27 February 2019

Thailand’s elections: a consolidation of military-ruled democracy

After much postponement, Thai elections will take place on 24 March. However, it is unlikely that the outcome will dilute the military’s role in governing the country, as constitutional and electoral provisions will ensure it will continue to dominate the country’s politics for the foreseeable future.

General elections in Thailand are scheduled on 24 March, following multiple postponements since 2017 by the country’s military government – the National Council for Peace and Order (NCPO) – which has been in power since a bloodless coup in May 2014. Despite the supposed handover of power from the military to an elected civilian government after the elections, the armed forces will likely continue to dominate Thai politics for the foreseeable future, largely due to a controversial new constitution approved in 2016 that gives it broad governing powers. Under these conditions, incumbent Prime Minister General Prayuth Chan Ocha will be the front-runner for the premiership as he will contest the elections through the pro-junta Palang Pracharath party, which was established in March 2018 to serve as Prayuth’s political vehicle.

Under the new constitutional and electoral changes, 250 out of 750 seats in parliament are reserved for the military, while 500 seats will be up for election. This means that the pro-junta camp will need only 126 MPs to secure victory, as the military-appointed senators will almost certainly back Prayuth. The new electoral system has also been deliberately designed to negate the influence of large existing mainstream parties – such as the Pheu Thai Party (PTP) of exiled former prime ministers Thaksin and Yingluck Shinawatra and the Democrat Party (DP) – as the votes for losing candidates at the district level will also be tallied for the overall results, potentially allowing less popular parties to obtain a larger share of the vote. Such electoral engineering makes it highly unlikely that any party will win enough seats on its own to secure the premiership, allowing the pro-junta camp a much easier path to victory.

Concerted attempts to counter these electoral handicaps by the opposition have largely failed. Realising the new system disadvantages large parties, PTP-aligned leaders created a new party called Thai Raksa Chart and decided to split the seats contested by them to attempt to win more seats than if the PTP contested the elections on its own. Also, in an unprecedented move, Thai Raksa Chart announced on 8 February that Princess Ubolratana Mahidol, elder sister of King Vajiralongkorn, would be the party’s prime ministerial candidate for the elections. The decision caused shockwaves and would have blown the election wide-open, as the royal family is revered in the country and strict lese-majeste laws against criticising them would have made it very difficult for the pro-junta camp to campaign against her. The opposition’s optimism was short-lived however, as the Election Commission (EC) swiftly disqualified her candidacy, backed by a royal decree from King Vajiralongkorn indicating the royal family is above politics and any direct involvement would be highly inappropriate and unconstitutional. As such, the move has ultimately backfired and there is a strong possibility that Thai Raksa Chart will be deregistered by the EC under the pretext of contravening the constitution, which will place the anti-junta opposition in an even more precarious position.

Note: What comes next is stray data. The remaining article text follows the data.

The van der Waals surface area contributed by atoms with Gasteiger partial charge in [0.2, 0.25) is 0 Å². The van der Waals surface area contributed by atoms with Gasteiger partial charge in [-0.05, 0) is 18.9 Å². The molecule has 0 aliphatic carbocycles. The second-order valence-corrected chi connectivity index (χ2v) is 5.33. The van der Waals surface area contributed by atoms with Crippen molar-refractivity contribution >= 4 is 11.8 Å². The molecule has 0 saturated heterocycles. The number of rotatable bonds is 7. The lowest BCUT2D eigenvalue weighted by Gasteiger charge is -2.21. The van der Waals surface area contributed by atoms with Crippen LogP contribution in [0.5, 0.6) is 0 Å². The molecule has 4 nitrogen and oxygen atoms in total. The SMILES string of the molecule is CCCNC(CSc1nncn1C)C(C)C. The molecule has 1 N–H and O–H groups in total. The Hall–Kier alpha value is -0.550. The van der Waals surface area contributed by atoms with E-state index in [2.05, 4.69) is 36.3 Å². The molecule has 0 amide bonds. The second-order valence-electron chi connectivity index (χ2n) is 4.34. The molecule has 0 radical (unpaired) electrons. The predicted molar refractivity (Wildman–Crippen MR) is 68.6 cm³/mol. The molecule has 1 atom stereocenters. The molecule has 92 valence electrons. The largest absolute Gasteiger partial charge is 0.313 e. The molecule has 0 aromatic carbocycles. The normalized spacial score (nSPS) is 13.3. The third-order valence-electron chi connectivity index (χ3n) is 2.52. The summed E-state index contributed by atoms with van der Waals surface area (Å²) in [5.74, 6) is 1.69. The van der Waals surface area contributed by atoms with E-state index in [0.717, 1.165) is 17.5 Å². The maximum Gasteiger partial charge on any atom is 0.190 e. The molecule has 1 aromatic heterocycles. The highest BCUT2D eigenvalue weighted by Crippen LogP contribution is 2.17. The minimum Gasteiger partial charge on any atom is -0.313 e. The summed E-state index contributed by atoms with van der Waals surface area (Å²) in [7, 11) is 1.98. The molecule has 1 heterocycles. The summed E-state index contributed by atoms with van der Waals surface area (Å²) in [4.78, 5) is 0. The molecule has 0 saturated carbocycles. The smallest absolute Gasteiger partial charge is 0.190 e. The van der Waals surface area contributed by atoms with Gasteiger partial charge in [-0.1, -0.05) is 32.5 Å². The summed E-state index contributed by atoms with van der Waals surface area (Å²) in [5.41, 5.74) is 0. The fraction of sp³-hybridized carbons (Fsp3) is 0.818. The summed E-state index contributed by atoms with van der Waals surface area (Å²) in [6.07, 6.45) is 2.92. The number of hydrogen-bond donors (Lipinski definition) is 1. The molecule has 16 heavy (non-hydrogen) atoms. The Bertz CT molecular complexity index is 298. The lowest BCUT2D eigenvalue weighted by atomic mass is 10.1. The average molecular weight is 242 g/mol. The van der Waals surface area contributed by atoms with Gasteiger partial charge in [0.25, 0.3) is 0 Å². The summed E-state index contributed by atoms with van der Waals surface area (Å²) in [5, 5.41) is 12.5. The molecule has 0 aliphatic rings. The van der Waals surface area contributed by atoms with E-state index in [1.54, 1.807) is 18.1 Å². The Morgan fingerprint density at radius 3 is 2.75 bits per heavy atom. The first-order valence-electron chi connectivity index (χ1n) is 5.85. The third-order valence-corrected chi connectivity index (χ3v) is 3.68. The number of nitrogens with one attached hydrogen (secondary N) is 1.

Given these developments, it is very unlikely that anti-junta parties will be able to mount a serious challenge to Prayuth’s election run. The almost assured victory of Prayuth and his junta allies will ensure the military continues to play a central role in governing the country while democracy takes a back seat. Even though the PTP still enjoys strong support among the rural masses in the country’s north, it will not be enough to counter the considerable electoral disadvantages it has been dealt. The DP, which has previously been backed by royalists and conservatives in Bangkok and southern Thailand, is also likely to see its influence diminish if it does not align itself with the pro-junta camp. In addition, it remains to be seen if new parties like Future Forward party, popular among the youth and Bangkok middle-class, can translate their popularity into enough votes to challenge the pro-junta establishment parties.While victory by the pro-junta camp is almost certain, Prayuth and the military remain deeply polarising actors in Thai politics. As such, his expected electoral success will not allow the junta to secure democratic legitimacy, given the deeply flawed electoral process, meaning that strong undercurrents working against the junta will remain for the considerable future.

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